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article imageU.S. Democrats make push for health care vote

By Michael Bearak     Mar 21, 2010 in Politics
Sunday looks to be the day that might be considered the day that will define U.S. President Obama's legacy. The United States' House of Representatives is preparing to vote on the Health Care Reform package Sunday, needing 216 votes.
Saturday saw a rare day of session for the U.S. House of Representatives as Democrats and Republicans try to shore up support for or against Sunday's vote on health care reform. Many have called this vote the one that will define the legacy of President Obama, but in the process what he wishes to lean against as his big promise to the American people might not be what his people want in the end either.
Republicans are claiming that the Democrats do not have the 216 needed votes to pass the legislation citing 20 Democrats who are as of Sunday morning were uncommitted, this according to Fox News.
Democrats have said they have the votes but have stopped short of assuring the people of a victory. House Majority Leader Steny Hoyer told NBC's Meet the Press, "We think there are going to be 216-plus votes when we call the roll."
Nevertheless Rep. Debbie Wasserman Schultz, D-Fla., the party's deputy whip told Fox News Sunday that her party was short of the hard-216 needed for the vote.
Republicans are confident that the Democrats don't have the votes and won't get the votes in time. They have also focused on polling that has shown that the American people are not in-favor of the legislation and thus have vowed that if the vote goes through that they will make the Democrats pay in the November elections.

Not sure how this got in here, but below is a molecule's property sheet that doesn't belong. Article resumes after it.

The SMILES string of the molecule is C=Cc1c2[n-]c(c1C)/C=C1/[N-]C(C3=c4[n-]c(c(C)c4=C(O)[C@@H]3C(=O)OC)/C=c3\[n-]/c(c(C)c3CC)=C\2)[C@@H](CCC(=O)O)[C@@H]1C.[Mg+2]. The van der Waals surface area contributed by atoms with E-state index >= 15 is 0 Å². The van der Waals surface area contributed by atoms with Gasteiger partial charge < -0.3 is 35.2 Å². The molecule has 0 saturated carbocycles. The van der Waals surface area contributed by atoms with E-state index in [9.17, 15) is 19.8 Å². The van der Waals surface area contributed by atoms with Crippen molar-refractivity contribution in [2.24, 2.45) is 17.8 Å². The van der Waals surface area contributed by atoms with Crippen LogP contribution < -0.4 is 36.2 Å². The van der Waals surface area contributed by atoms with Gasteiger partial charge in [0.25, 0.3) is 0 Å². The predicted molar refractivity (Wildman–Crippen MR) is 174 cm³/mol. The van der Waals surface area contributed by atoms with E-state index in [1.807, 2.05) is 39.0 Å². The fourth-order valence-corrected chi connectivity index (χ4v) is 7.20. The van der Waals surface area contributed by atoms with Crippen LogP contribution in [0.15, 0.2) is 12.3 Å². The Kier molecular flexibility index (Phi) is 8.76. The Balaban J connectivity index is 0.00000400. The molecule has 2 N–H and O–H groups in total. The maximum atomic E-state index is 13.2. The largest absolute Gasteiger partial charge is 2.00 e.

A current "Real Clear Politics Poll" shows a decrease in the public's confidence with Washington. Congress has only a 19 percent approval rating, while 75.8 disapprove of them right now. That goes to show that it isn't just the Democrats who have fallen out of favor with the public, but also the Republicans as well.
President Obama has also fallen into negative favor as well, just barely, with 47.2 percent approving of the job he is doing to 47.8 disapproving of his performance.
On Saturday President Obama made an emotional appeal on the Hill to try and get the support he needs for health care reform. A victory in the House on Saturday with the passing of the bill would allow the president to sign the Senate's version of the bill. To get there though the House has to pass three separate legislations on Sunday. The first is one to establish the "rules" on debate for the bill. The second is on the package of changes to the bill, which would include killing the deal for the state of Nebraska and Ben Nelson. The third and final vote would be on the bill itself.
Saturday also saw demonstrations on the steps of Capital Hill as protesters to the bill voiced their frustrations.
In what also seems to be the 11th hour a number of governors are concerned that the demands of the bill will further strain their cash strapped states.
California Governor Arnold Schwarzenegger was quoted as saying, "You've heard of the bridge to nowhere. This is health care to nowhere."
That sentiment was supported by a number of other Governors including Rhode Islands' Donald Carcieri, "This is going to be a financial disaster for the states. Every state right now is battling Medicaid costs. After education aid, Medicaid is the next largest cost for every state."
Carcieri's point being that half of the 32 million who would supposedly get coverage under Obama's plan would be pushed into Medicare which is struggling right now with the people it currently serves.
Representative Eric Cantor, R-Virginia, told ABC, "The American people don't want this to pass. The Republicans don't want this to pass. There will be no Republican votes for this bill."
The last issue that has been rumored as one last stand for Republicans is that various State's Attorney Generals could file a legal challenge to the final bill and forcibly take it in-front of the conservative dominated Supreme Court. The same Supreme Court that in recent weeks has voice anger of their treatment by the president at this year's State of the Union address. It could be fast tracked just like hearings as a result of the 2001 Presidential Election were and go to the highest court directly.
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